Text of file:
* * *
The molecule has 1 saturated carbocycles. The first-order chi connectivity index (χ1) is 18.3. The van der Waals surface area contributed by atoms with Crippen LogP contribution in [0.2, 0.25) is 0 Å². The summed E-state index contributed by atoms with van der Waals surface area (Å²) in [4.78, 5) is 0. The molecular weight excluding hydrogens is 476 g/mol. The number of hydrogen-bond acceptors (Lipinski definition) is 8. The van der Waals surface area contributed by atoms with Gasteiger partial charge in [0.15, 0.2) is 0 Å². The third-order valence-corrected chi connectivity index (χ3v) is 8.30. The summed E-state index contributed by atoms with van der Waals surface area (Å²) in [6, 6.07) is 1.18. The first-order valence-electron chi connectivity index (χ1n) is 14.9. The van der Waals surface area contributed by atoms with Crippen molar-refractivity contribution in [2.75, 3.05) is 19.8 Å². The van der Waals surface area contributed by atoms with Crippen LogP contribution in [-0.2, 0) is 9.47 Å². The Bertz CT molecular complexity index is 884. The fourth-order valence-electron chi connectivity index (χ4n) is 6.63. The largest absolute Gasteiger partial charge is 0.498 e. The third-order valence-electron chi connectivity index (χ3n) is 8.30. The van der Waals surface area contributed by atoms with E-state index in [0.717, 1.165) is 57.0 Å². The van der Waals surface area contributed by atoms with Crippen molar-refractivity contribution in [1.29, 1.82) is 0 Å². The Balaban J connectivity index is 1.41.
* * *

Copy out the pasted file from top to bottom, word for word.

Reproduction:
The molecule has 1 saturated carbocycles. The first-order chi connectivity index (χ1) is 18.3. The van der Waals surface area contributed by atoms with Crippen LogP contribution in [0.2, 0.25) is 0 Å². The summed E-state index contributed by atoms with van der Waals surface area (Å²) in [4.78, 5) is 0. The molecular weight excluding hydrogens is 476 g/mol. The number of hydrogen-bond acceptors (Lipinski definition) is 8. The van der Waals surface area contributed by atoms with Gasteiger partial charge in [0.15, 0.2) is 0 Å². The third-order valence-corrected chi connectivity index (χ3v) is 8.30. The summed E-state index contributed by atoms with van der Waals surface area (Å²) in [6, 6.07) is 1.18. The first-order valence-electron chi connectivity index (χ1n) is 14.9. The van der Waals surface area contributed by atoms with Crippen molar-refractivity contribution in [2.75, 3.05) is 19.8 Å². The van der Waals surface area contributed by atoms with Crippen LogP contribution in [-0.2, 0) is 9.47 Å². The Bertz CT molecular complexity index is 884. The fourth-order valence-electron chi connectivity index (χ4n) is 6.63. The largest absolute Gasteiger partial charge is 0.498 e. The third-order valence-electron chi connectivity index (χ3n) is 8.30. The van der Waals surface area contributed by atoms with E-state index in [0.717, 1.165) is 57.0 Å². The van der Waals surface area contributed by atoms with Crippen molar-refractivity contribution in [1.29, 1.82) is 0 Å². The Balaban J connectivity index is 1.41.